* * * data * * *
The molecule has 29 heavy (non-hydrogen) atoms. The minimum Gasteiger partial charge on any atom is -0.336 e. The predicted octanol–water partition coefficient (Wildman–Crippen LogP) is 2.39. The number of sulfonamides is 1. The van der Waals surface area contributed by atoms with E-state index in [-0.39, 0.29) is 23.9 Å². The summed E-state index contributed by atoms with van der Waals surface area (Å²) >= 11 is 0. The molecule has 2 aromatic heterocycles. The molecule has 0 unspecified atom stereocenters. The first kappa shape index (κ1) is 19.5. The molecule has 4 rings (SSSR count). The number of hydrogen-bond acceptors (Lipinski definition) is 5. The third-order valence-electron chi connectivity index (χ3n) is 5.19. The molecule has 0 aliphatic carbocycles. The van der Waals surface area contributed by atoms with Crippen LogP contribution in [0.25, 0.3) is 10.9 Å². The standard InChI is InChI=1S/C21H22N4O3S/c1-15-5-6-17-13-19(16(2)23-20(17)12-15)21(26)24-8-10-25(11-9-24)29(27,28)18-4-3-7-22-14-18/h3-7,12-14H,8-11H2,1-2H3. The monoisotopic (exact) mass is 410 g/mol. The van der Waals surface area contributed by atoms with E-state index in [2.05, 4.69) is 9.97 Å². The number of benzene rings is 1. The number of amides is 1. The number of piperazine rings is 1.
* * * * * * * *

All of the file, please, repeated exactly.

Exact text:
The molecule has 29 heavy (non-hydrogen) atoms. The minimum Gasteiger partial charge on any atom is -0.336 e. The predicted octanol–water partition coefficient (Wildman–Crippen LogP) is 2.39. The number of sulfonamides is 1. The van der Waals surface area contributed by atoms with E-state index in [-0.39, 0.29) is 23.9 Å². The summed E-state index contributed by atoms with van der Waals surface area (Å²) >= 11 is 0. The molecule has 2 aromatic heterocycles. The molecule has 0 unspecified atom stereocenters. The first kappa shape index (κ1) is 19.5. The molecule has 4 rings (SSSR count). The number of hydrogen-bond acceptors (Lipinski definition) is 5. The third-order valence-electron chi connectivity index (χ3n) is 5.19. The molecule has 0 aliphatic carbocycles. The van der Waals surface area contributed by atoms with Crippen LogP contribution in [0.25, 0.3) is 10.9 Å². The standard InChI is InChI=1S/C21H22N4O3S/c1-15-5-6-17-13-19(16(2)23-20(17)12-15)21(26)24-8-10-25(11-9-24)29(27,28)18-4-3-7-22-14-18/h3-7,12-14H,8-11H2,1-2H3. The monoisotopic (exact) mass is 410 g/mol. The van der Waals surface area contributed by atoms with E-state index in [2.05, 4.69) is 9.97 Å². The number of benzene rings is 1. The number of amides is 1. The number of piperazine rings is 1.